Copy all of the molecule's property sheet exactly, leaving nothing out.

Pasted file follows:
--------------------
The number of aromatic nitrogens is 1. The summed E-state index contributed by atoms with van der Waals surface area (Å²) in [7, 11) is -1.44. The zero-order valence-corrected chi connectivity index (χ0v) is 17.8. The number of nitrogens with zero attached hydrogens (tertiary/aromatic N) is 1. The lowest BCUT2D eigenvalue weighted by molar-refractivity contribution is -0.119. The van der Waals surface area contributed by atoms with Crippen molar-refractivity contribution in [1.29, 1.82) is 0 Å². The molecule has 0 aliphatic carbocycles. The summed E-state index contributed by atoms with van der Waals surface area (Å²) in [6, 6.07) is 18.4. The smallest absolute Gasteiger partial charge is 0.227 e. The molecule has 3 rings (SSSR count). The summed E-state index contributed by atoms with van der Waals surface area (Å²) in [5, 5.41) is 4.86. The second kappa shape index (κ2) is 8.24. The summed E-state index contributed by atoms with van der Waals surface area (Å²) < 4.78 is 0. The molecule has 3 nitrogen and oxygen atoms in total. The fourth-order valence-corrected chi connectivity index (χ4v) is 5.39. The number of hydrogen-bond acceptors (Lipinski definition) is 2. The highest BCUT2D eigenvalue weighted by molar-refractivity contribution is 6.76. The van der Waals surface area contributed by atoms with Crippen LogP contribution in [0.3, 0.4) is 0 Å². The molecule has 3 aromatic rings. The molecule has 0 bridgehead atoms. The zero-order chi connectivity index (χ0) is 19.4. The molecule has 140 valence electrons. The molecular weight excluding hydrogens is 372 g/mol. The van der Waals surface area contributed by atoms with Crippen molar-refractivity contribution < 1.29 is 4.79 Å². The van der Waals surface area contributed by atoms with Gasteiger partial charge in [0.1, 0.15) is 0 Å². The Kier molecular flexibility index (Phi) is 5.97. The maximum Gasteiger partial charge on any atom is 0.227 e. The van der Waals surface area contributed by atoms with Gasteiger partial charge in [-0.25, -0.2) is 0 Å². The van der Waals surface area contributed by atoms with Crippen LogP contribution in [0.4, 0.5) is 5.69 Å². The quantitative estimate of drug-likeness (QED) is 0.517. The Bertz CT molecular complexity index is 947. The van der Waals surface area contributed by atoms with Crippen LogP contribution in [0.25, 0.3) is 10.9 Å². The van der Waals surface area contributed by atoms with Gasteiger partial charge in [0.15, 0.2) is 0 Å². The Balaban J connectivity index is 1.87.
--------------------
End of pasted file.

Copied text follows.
The number of aromatic nitrogens is 1. The summed E-state index contributed by atoms with van der Waals surface area (Å²) in [7, 11) is -1.44. The zero-order valence-corrected chi connectivity index (χ0v) is 17.8. The number of nitrogens with zero attached hydrogens (tertiary/aromatic N) is 1. The lowest BCUT2D eigenvalue weighted by molar-refractivity contribution is -0.119. The van der Waals surface area contributed by atoms with Crippen molar-refractivity contribution in [1.29, 1.82) is 0 Å². The molecule has 0 aliphatic carbocycles. The summed E-state index contributed by atoms with van der Waals surface area (Å²) in [6, 6.07) is 18.4. The smallest absolute Gasteiger partial charge is 0.227 e. The molecule has 3 rings (SSSR count). The summed E-state index contributed by atoms with van der Waals surface area (Å²) in [5, 5.41) is 4.86. The second kappa shape index (κ2) is 8.24. The summed E-state index contributed by atoms with van der Waals surface area (Å²) < 4.78 is 0. The molecule has 3 nitrogen and oxygen atoms in total. The fourth-order valence-corrected chi connectivity index (χ4v) is 5.39. The number of hydrogen-bond acceptors (Lipinski definition) is 2. The highest BCUT2D eigenvalue weighted by molar-refractivity contribution is 6.76. The van der Waals surface area contributed by atoms with Crippen LogP contribution in [0.3, 0.4) is 0 Å². The molecule has 3 aromatic rings. The molecule has 0 bridgehead atoms. The zero-order chi connectivity index (χ0) is 19.4. The molecule has 140 valence electrons. The molecular weight excluding hydrogens is 372 g/mol. The van der Waals surface area contributed by atoms with Crippen molar-refractivity contribution < 1.29 is 4.79 Å². The van der Waals surface area contributed by atoms with Gasteiger partial charge in [0.1, 0.15) is 0 Å². The Kier molecular flexibility index (Phi) is 5.97. The maximum Gasteiger partial charge on any atom is 0.227 e. The van der Waals surface area contributed by atoms with Gasteiger partial charge in [-0.25, -0.2) is 0 Å². The van der Waals surface area contributed by atoms with Crippen LogP contribution in [0.4, 0.5) is 5.69 Å². The quantitative estimate of drug-likeness (QED) is 0.517. The Bertz CT molecular complexity index is 947. The van der Waals surface area contributed by atoms with Crippen LogP contribution in [0.25, 0.3) is 10.9 Å². The van der Waals surface area contributed by atoms with Gasteiger partial charge in [0.15, 0.2) is 0 Å². The Balaban J connectivity index is 1.87.